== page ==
• Not a useful approach for training and development for leadership (traits are not easily changed).

34. Criticisms of the trait approach

  • Failed to delimit a definitive list of leadership traits
  • Failed to take situations into account
  • Highly subjective determinations of the most important leadership traits
  • It is not a useful for training and development

35. Gibson, Ivancevich, and Donnelly (1988)

  • The trait approach appears to be interesting, but not very efficient for identifying and predicting leadership potential (p. 373).

36. Trait Theory

37. Strengths of the trait approach

  • Validating the basis of this perspective
  • Providing an in-depth understanding of the leader component
  • Providing some benchmarks

38. Strengths of the trait approach

  • List of traits that would be leaders might hope to possess or wish to cultivate if they want to be perceived by others as leaders.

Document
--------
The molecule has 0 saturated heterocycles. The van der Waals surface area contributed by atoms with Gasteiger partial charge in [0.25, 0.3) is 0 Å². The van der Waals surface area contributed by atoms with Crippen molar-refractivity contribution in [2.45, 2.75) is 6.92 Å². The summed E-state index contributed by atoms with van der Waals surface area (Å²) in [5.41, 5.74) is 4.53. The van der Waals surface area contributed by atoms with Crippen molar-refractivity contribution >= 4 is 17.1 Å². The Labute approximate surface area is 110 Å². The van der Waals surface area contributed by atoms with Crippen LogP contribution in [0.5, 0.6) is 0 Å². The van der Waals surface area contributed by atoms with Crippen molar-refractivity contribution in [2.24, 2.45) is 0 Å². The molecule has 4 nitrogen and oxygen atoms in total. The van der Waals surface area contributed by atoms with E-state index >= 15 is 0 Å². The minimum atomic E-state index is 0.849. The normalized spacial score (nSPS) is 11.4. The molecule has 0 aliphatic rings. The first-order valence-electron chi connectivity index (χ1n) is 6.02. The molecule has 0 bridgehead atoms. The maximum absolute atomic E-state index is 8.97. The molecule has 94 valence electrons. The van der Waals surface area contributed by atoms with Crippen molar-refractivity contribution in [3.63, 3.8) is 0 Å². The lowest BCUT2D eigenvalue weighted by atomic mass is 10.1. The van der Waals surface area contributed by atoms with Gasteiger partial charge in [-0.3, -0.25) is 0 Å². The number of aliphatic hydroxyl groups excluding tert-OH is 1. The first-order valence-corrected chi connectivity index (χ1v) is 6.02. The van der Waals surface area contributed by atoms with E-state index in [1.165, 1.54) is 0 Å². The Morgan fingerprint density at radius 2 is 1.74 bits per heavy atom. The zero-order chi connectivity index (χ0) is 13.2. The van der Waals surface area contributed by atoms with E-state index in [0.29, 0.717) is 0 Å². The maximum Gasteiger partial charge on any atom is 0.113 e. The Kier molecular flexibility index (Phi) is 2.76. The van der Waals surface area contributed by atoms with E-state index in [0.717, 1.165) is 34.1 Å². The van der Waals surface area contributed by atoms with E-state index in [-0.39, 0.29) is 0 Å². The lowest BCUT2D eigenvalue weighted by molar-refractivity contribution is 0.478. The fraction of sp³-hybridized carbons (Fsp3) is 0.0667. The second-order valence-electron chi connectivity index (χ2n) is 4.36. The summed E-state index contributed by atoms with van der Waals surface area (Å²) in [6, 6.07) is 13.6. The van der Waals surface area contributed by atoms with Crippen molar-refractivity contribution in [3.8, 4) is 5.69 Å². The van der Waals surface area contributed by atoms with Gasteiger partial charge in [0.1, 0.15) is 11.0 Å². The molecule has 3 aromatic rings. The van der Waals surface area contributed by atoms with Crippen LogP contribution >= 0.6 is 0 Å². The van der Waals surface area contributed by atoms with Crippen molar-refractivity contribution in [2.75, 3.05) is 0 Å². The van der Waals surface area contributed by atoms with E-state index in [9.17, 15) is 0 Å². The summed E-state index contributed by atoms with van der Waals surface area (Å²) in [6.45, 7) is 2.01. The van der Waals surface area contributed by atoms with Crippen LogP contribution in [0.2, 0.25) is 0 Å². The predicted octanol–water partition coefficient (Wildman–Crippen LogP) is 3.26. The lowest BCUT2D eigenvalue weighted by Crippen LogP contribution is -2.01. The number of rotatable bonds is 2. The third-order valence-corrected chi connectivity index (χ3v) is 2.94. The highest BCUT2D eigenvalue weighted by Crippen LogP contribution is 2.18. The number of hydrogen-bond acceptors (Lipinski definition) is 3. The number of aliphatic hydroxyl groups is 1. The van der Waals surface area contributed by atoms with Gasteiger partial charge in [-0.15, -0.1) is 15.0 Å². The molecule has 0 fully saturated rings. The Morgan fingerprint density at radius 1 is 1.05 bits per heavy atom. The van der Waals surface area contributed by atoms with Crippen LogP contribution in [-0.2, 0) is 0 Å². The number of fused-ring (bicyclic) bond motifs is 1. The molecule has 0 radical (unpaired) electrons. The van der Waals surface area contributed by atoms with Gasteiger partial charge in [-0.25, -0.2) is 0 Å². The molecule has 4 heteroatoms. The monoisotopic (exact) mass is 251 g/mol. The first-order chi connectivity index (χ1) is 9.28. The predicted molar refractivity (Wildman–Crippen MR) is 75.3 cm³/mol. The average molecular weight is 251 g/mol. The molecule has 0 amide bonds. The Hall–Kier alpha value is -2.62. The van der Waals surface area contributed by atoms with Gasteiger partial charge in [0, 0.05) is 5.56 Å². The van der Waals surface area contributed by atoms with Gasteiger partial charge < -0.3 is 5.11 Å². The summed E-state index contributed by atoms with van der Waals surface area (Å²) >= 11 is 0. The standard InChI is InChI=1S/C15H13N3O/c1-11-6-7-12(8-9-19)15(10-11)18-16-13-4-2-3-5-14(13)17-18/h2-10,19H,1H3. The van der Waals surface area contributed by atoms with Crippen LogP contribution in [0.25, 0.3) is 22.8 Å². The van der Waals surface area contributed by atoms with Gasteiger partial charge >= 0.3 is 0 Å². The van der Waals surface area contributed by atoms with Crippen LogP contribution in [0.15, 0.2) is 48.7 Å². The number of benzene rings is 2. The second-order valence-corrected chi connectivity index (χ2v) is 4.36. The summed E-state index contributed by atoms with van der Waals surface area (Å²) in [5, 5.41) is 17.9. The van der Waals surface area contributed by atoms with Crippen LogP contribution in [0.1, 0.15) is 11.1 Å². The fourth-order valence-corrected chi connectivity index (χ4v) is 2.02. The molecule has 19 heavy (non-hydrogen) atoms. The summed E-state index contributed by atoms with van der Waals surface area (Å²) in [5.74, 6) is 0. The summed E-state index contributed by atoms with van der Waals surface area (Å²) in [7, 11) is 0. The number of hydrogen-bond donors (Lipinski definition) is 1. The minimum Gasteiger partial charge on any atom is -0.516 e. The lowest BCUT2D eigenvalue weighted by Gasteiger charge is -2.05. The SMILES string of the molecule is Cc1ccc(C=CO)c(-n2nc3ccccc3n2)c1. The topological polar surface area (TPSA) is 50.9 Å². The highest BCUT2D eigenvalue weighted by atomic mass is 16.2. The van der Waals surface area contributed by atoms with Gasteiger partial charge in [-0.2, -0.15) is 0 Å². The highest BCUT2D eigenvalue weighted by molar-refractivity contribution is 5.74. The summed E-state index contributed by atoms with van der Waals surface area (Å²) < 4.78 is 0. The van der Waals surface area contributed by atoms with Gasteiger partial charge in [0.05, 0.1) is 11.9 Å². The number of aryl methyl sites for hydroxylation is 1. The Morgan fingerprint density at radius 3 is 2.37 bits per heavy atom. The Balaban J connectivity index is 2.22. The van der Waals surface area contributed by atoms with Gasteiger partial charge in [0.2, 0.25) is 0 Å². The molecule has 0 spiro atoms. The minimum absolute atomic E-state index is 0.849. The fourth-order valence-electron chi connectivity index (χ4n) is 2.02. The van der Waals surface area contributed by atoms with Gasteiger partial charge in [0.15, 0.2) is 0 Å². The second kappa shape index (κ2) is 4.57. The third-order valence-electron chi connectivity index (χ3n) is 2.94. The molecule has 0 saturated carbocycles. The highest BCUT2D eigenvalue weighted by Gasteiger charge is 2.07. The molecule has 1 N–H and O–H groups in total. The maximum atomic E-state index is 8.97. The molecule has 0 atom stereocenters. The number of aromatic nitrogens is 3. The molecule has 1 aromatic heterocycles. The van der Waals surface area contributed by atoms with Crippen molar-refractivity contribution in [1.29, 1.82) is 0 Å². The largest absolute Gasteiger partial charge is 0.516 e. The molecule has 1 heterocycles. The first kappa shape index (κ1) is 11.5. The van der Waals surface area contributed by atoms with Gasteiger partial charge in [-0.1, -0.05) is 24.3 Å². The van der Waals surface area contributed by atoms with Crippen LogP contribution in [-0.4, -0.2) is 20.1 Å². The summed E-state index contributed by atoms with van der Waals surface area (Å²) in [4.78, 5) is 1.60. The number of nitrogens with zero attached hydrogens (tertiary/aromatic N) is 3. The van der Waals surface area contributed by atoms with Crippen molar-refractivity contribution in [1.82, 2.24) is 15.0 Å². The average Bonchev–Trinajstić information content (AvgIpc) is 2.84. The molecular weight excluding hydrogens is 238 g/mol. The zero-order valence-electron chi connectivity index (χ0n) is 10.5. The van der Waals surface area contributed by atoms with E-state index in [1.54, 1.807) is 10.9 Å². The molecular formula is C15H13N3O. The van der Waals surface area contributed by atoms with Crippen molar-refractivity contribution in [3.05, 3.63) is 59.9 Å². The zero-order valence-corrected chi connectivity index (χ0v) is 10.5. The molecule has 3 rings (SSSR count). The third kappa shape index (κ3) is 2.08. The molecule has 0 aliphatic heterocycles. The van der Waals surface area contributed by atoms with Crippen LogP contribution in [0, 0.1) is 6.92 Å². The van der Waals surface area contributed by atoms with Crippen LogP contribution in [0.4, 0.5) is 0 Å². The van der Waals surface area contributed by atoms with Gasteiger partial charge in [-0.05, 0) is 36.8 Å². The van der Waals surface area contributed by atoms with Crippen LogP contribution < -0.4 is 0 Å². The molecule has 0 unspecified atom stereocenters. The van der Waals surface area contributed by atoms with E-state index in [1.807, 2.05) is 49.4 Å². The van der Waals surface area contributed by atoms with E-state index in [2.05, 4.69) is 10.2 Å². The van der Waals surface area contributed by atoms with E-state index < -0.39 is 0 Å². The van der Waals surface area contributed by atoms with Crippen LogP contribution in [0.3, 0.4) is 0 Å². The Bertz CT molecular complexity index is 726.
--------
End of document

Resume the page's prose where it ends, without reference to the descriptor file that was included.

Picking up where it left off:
• Having a leader with a certain set of traits is crucial to having effective leadership.

39. Strengths of the trait approach

  • Selecting the right people for particular positions
  • Use personality assessment measures to determine whether or not an individual fits their needs.

40. Strengths of the trait approach

  • Use for personal awareness and development
  • A clear picture strengths and weaknesses
  • To make changes

41. Questions?

  • Leaders are born? Or leaders can be learn?

42. Leadership

  • Leadership is a process that can be learned and that is available to everyone.